Guidelines for Recruiting New Board Members

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    Guidelines for Recruiting New Board Members

    © Copyright Carter McNamara, MBA, PhD

    Vast majority of content in this topic applies to for-profits and nonprofits. This book also covers this topic.

    Developing, Operating and Restoring Your Nonprofit Board - Book Cover

    The following guidelines should be modified as necessary to conform to the particular culture and purpose of the organization.

    It’s very important to keep the perspective that your board deserves highly skilled and participative board members. Don’t erode your goals and believe that you are lucky to get anyone at all.

    When you set out to recruit new members, the most important consideration is know what kind of skills are currently needed by the board. Consider the nature of issues and goals currently faced by the organization, for example, if you’re struggling with finances then seek a member with strong financial skills. It’s highly useful to use a Sample Board Recruitment Grid.

    1. Maintain an up-to-date list of potential board candidates, including the particular skills they can bring to the organization. This is often done by the Nominating Committee or the Board Development Committee.

    2. Develop a Sample Board Application Form for prospective new board members. The form should solicit information about the potential new member, including biographical information, why they want to join this board, what they hope to bring to the board, what they would like to get from their board membership and any questions they might have.

    3. Per any scheduling in the By-laws and/or after strategic planning, reference major strategic goals for the organization and the chief executive to identify what skills would be highly useful to the board, e.g., if new people will be hired, the board may desire people with human resource skills, etc.

    4. Reference the list of potential candidates to recruit for board membership and ask to meet with them.

    5. Prospective board members should meet with the board chair and the chief executive, hear an overview of the organization and receive relevant organizational materials describing the organization’s products or services, receive a board member job description and a board member application form. The prospective new member should hear about how the organization orients new members. Provide names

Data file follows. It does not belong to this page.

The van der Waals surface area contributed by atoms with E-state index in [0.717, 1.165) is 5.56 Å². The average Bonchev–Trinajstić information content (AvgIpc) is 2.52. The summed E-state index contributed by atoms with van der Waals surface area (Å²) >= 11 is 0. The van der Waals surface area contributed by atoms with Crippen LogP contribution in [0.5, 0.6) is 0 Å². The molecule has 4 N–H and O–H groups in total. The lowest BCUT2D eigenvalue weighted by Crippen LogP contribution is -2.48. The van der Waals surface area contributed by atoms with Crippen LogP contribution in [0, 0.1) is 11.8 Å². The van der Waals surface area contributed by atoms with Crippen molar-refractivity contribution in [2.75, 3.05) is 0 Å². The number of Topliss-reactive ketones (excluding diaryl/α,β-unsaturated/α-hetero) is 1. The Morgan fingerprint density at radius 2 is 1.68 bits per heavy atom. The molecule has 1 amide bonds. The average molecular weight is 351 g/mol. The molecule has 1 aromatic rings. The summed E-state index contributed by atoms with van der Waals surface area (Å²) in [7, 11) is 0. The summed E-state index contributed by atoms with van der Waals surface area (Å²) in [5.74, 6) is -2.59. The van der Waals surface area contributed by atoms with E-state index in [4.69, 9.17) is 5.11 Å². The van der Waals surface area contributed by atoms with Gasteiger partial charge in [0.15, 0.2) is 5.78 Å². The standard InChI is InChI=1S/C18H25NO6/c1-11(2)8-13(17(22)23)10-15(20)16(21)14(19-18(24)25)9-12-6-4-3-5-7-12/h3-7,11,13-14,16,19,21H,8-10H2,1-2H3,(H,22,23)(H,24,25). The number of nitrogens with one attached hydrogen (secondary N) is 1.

of several board members whom the prospective new member might contact with any questions.

    7. Identify if there are any potential conflicts of interest with the candidate, e.g., is he or she on the board of a competing organization, a vendor of the organization, etc.

    8. Invite the prospective new member to a board meeting. Notify current board members that a potential new member will be attending. Consider name tags to help the potential new member be acquainted with board members. Introduce the member right away in the meeting and, at the end of the meeting, ask the potential new member if they have any questions. Thank them for coming.

    9. Shortly after the meeting, call the prospective new member to hear if they want to apply for joining the board or not. If so, solicit their completed board member application and provide all applications to the board for their review and election.

    10. Notify new members (those who have been elected) and invite them to subsequent board meetings and the board orientation.

    See the following link that explains what a potential board member should consider before joining a board

    5 Things to Consider Before Joining a Board of Directors

    Return to Recruiting and Orienting New Board Members

    For the Category of Boards of Directors:

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